Change search
ReferencesLink to record
Permanent link

Direct link
Reduced activity of glutamine synthetase in Rhodospirillum rubrum mutants lacking adenylyltransferase, GlnE
Stockholm University, Faculty of Science, Department of Biochemistry and Biophysics.
Manuscript (Other academic)
URN: urn:nbn:se:su:diva-24454OAI: diva2:197554
Part of urn:nbn:se:su:diva-7050Available from: 2007-09-10 Created: 2007-09-03 Last updated: 2010-01-13Bibliographically approved
In thesis
1. Regulation of Glutamine Synthetase in the Diazotroph Rhodospirillum rubrum
Open this publication in new window or tab >>Regulation of Glutamine Synthetase in the Diazotroph Rhodospirillum rubrum
2007 (English)Doctoral thesis, comprehensive summary (Other academic)
Abstract [en]

The bacterial cell needs ammonia for synthesis of glutamine from glutamate. Only one enzyme is able to catalyze this reaction, namely glutamine synthetase (GS). GS can be regulated both transcriptionally and post-translationally and it is present in all kingdoms of life. Our study has been focused on the post-translational regulation of GS in the diazotrophic bacterium Rhodospirillum rubrum. A number of proteins are involved in the covalent regulation of GS, among them are the regulatory PII proteins that depending on growth conditions also like GS are covalently modified. We have purified all proteins involved in GS regulation and developed several in vitro assays with the aim of understanding GS regulation in R. rubrum. Studies on the influence of the small metabolite effectors α-ketoglutarate and glutamine are also included together with the effect of divalent cations.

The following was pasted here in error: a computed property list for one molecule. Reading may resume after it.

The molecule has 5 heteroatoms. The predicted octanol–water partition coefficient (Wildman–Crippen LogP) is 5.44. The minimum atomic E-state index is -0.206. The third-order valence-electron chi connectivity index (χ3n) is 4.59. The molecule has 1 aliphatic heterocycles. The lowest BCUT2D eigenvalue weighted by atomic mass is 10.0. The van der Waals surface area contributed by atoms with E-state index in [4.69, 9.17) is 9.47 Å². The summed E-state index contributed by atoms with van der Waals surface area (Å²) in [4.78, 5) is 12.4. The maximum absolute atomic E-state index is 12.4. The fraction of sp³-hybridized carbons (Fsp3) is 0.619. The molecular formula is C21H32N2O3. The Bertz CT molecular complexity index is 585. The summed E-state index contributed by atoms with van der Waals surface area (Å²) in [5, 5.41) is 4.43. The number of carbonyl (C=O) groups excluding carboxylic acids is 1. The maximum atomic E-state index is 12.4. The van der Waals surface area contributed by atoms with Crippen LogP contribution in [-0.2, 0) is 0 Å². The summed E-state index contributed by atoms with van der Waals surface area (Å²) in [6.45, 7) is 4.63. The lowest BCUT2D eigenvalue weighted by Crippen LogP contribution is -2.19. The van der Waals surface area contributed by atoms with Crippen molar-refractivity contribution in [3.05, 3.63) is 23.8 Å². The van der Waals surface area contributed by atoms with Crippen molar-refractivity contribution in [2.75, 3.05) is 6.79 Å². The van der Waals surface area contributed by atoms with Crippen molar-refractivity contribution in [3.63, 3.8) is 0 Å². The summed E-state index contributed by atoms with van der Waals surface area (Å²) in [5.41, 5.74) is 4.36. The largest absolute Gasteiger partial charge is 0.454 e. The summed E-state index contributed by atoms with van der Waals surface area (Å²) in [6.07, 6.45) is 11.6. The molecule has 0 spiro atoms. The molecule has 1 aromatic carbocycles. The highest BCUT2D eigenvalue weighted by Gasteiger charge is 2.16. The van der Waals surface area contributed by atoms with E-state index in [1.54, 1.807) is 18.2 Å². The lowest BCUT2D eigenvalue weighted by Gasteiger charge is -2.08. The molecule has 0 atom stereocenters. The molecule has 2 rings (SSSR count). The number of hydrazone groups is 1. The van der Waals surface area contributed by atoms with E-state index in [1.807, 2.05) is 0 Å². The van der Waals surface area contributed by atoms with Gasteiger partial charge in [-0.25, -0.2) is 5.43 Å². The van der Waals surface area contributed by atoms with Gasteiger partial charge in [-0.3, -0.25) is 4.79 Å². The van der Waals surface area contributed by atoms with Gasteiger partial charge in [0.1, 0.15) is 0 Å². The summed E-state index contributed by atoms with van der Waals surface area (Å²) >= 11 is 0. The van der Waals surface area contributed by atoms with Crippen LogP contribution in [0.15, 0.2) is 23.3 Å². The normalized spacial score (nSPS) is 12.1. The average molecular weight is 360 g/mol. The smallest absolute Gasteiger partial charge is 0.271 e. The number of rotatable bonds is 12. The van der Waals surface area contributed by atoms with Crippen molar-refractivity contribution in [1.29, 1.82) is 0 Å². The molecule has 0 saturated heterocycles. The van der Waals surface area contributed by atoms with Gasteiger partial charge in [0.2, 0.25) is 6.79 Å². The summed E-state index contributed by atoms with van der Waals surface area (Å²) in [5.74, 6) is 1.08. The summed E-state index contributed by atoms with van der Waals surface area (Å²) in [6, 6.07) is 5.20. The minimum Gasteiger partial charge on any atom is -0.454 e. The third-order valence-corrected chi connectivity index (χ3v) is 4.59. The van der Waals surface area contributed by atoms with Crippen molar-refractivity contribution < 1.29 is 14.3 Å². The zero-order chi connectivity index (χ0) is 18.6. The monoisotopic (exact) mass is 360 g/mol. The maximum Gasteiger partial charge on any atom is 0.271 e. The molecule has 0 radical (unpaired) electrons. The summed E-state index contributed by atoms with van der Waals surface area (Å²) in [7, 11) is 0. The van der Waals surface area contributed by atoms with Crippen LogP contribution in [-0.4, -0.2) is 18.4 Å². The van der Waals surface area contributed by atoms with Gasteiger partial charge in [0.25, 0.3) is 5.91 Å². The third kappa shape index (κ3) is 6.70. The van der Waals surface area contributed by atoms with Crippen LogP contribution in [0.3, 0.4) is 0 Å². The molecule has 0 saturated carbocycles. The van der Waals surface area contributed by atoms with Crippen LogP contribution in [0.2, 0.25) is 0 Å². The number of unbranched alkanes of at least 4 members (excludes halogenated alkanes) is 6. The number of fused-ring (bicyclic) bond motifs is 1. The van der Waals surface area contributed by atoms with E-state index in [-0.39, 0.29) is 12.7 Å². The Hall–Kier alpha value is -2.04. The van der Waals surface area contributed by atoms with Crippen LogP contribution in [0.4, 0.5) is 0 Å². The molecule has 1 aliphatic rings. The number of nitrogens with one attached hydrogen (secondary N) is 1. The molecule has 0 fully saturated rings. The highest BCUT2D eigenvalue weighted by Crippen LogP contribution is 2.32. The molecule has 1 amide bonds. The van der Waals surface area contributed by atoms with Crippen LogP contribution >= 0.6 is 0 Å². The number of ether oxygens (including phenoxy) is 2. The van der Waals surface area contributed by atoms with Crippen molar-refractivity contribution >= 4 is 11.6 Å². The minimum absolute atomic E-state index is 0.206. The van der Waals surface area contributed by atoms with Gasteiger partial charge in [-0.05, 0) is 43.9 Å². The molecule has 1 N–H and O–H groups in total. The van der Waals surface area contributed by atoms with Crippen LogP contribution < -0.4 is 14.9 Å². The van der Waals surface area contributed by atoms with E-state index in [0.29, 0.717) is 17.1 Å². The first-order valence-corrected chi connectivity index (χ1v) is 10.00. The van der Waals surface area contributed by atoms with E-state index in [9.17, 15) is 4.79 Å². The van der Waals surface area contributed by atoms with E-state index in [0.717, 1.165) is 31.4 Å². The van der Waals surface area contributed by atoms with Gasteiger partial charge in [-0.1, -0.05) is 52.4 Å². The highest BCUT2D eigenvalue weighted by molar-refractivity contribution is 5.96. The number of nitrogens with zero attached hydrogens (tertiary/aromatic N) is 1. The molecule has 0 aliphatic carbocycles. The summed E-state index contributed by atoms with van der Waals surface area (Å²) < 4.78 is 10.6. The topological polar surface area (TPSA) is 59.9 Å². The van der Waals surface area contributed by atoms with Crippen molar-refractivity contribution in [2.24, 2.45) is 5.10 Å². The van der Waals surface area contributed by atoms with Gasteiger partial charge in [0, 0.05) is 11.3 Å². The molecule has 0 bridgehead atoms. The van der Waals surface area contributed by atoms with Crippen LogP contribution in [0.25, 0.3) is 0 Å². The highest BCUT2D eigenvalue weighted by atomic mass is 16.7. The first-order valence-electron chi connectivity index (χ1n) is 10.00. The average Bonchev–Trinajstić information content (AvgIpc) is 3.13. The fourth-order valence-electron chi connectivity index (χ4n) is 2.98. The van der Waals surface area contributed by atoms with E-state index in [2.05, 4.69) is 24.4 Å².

In both R. rubrum and Escherichia coli, one of the enzymes participating in GS regulation is the bifunctional enzyme GlnE. GlnE is responsible for both the attachment and the removal of AMP groups from GS, which basically leads to a more inactive or active enzyme respectively. Apart from examining the above functions of GlnE, we have also found a novel third activity of R. rubrum GlnE, an antioxidant function, which is located in the C-terminal domain. We have examined this novel activity of GlnE in great detail, including site specific mutagenesis.

We also generated and analyzed ΔglnE mutants in R. rubrum and the results from these studies show that suppressor mutations can occur within glnA, the gene encoding GS. We assume that the function of these suppressor mutations is to lower the specific activity of GS, which otherwise might be too high in a ΔglnE mutant since they lack the ability to adenylylate GS. In other words, it seems that ΔglnE mutants can not be generated without producing suppressor mutations.

Place, publisher, year, edition, pages
Stockholm: Institutionen för biokemi och biofysik, 2007. 63 p.
glutamine synthetase, Rhodospirillum rubrum, GlnE, PII
National Category
Biochemistry and Molecular Biology
Research subject
urn:nbn:se:su:diva-7050 (URN)978-91-7155-495-6 (ISBN)
Public defence
2007-10-01, Magnélisalen, Kemiska övningslaboratoriet, Svante Arrhenius väg 12 A, Stockholm, 14:00 (English)
Available from: 2007-09-10 Created: 2007-09-03 Last updated: 2010-01-12Bibliographically approved

Open Access in DiVA

No full text

By organisation
Department of Biochemistry and Biophysics

Search outside of DiVA

GoogleGoogle Scholar
The number of downloads is the sum of all downloads of full texts. It may include eg previous versions that are now no longer available

Total: 14 hits
ReferencesLink to record
Permanent link

Direct link